By Lydia Watson-Moore
Marrickville council has taken the next step towards development of a proposed $40 million library site, but at the potential cost of three heritage buildings.
At their meeting on May 19, councillors voted to progress to stage two of the tender process for the site and approved demolition of three terrace houses on Livingstone Road.
The four shortlisted developers will now create a ‘concept plan’ for the site, indicating where buildings will be and their purpose.
The site will be a mix of community and public spaces, at least four percent affordable residential housing and private development.
Greens councillor Sylvie Ellsmore said it was important the council had made this decision, as a new library had been discussed for more than ten years.
“The project’s been going for so long, and we need to get it done. We don’t want to delay any further,” she told City Hub.
Clr Ellsmore said the four developers, chosen from 20 expressions of interest, must make detailed plans and models by November this year, which will be assessed by the council and community.
She said the public would be able to attend council meetings about the development, and that each proposal will be available for public viewing.
The proposed demolition of three terrace houses on the site was the main source of contention at the meeting.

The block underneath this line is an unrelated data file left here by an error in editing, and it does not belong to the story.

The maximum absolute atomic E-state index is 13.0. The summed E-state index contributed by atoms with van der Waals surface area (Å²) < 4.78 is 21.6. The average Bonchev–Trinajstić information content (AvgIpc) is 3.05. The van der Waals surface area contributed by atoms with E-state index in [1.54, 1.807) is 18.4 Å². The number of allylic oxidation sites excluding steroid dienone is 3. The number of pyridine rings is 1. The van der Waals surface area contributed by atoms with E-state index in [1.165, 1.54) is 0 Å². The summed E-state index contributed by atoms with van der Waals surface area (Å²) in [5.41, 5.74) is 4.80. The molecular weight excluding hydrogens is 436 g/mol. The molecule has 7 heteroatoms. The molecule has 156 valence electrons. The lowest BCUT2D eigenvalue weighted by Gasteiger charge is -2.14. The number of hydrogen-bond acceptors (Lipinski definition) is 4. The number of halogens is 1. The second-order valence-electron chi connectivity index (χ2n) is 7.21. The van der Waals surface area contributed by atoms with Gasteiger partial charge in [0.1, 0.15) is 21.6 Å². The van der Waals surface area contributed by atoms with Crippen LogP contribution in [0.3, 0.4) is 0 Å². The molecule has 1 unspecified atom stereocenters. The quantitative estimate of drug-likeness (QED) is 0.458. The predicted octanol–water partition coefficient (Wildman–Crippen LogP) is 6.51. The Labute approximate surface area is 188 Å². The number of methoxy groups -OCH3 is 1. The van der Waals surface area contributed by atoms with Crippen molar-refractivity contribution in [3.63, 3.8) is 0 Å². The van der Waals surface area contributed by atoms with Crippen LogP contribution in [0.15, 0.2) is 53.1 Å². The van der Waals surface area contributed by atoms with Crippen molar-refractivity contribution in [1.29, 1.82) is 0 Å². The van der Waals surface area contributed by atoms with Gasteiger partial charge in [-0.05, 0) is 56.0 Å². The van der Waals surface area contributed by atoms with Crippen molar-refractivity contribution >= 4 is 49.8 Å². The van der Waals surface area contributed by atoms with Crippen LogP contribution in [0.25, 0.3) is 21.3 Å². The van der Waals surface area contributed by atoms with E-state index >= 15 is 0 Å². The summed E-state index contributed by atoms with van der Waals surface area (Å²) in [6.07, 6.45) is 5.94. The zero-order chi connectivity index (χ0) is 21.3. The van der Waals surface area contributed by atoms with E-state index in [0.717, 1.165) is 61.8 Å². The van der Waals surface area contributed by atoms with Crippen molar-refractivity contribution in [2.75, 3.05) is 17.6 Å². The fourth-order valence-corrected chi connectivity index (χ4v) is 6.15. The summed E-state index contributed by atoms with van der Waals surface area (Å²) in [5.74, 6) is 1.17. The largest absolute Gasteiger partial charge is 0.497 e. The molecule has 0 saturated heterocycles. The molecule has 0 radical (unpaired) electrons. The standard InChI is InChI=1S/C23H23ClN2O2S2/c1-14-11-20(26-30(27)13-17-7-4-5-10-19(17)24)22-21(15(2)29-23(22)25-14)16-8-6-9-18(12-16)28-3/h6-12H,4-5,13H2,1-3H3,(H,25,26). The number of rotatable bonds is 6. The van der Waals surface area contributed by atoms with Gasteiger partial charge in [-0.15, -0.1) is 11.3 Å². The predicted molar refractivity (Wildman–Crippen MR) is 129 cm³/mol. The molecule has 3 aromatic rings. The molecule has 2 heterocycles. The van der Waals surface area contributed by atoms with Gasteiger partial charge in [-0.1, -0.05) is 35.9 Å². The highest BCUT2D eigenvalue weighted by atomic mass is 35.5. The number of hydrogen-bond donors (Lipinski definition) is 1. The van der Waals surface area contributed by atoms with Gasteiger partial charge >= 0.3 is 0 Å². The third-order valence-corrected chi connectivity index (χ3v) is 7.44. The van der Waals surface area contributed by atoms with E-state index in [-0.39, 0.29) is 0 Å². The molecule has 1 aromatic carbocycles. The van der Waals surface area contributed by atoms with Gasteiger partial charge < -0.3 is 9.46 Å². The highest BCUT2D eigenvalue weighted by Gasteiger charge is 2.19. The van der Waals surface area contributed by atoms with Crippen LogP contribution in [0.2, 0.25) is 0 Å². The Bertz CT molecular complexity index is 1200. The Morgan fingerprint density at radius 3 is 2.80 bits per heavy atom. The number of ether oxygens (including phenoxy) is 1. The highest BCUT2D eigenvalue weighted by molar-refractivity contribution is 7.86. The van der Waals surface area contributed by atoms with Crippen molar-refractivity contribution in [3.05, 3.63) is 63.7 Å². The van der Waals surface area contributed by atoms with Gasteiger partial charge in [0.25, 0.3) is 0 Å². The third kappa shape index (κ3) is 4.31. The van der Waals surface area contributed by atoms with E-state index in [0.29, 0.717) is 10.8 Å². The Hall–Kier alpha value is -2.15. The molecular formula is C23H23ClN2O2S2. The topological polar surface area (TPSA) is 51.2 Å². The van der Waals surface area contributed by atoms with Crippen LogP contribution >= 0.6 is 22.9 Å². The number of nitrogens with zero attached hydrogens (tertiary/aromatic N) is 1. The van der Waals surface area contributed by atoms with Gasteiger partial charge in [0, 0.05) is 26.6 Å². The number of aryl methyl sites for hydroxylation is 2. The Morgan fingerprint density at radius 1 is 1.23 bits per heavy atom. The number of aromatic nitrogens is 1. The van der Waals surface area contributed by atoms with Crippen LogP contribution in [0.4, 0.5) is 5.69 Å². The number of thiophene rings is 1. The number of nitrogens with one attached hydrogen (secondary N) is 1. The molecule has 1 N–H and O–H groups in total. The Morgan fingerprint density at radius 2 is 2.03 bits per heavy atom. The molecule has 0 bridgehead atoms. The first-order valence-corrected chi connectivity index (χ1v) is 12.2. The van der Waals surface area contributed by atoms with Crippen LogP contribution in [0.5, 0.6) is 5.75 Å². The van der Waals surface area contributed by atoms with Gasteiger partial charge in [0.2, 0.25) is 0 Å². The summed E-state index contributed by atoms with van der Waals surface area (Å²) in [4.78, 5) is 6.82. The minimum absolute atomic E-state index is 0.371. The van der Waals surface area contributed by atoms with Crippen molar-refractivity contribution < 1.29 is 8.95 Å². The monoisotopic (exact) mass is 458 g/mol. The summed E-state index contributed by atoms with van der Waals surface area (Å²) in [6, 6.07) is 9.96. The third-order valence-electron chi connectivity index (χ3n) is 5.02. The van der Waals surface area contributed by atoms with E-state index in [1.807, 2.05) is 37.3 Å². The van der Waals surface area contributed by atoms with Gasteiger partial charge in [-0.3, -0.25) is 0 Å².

Clr Ellsmore said the houses were at the back of the site, in the area allocated to private development.
She said while it was a difficult decision to make, allowing the developers the option to build up to three or four storey buildings was best for public interest.
“It was really hard, because it’s hard any time we vote to damage heritage, but we have to make decisions in the public interest, and part of that is whether it’s good use of public money,” Clr Ellsmore said.
The decision to demolish the terraces was not unanimous, with two councillors objecting.
Independent councillor Victor Macri voiced strong opposition to both the demolition and the entire development, and said it was not want the community wanted.
“Do they really want a $40 million library? Do they? The people I talk to, they don’t want that,” Clr Macri told City Hub.
He said council had ignored a heritage report that recommended keeping the houses.
“It’s the most disgraceful thing I’ve ever seen on this council. I am embarrassed,” he said.
Greens councillor Max Phillips voted against demolishing the buildings, but said he could understand why others voted as they did.
“I don’t think it was out of the question that they could’ve been incorporated into the development,” he said.
“It would’ve required some creative thinking, and it would’ve made the project more complex and difficult, but I thought they should remain protected. It was a very difficult decision though, I can totally understand why others voted for demolition,” he said.
Clr Ellsmore said while this report did advise not to demolish, it stated that the houses were only moderately significant and that other buildings on the site, the hospital building and nurses quarters, which would be kept were more important.
“It was a really difficult decision, but we need to take the whole picture into account. The fact that this is going to be the biggest investment this council has ever made in the community, and will protect these other heritage buildings,” she told City Hub.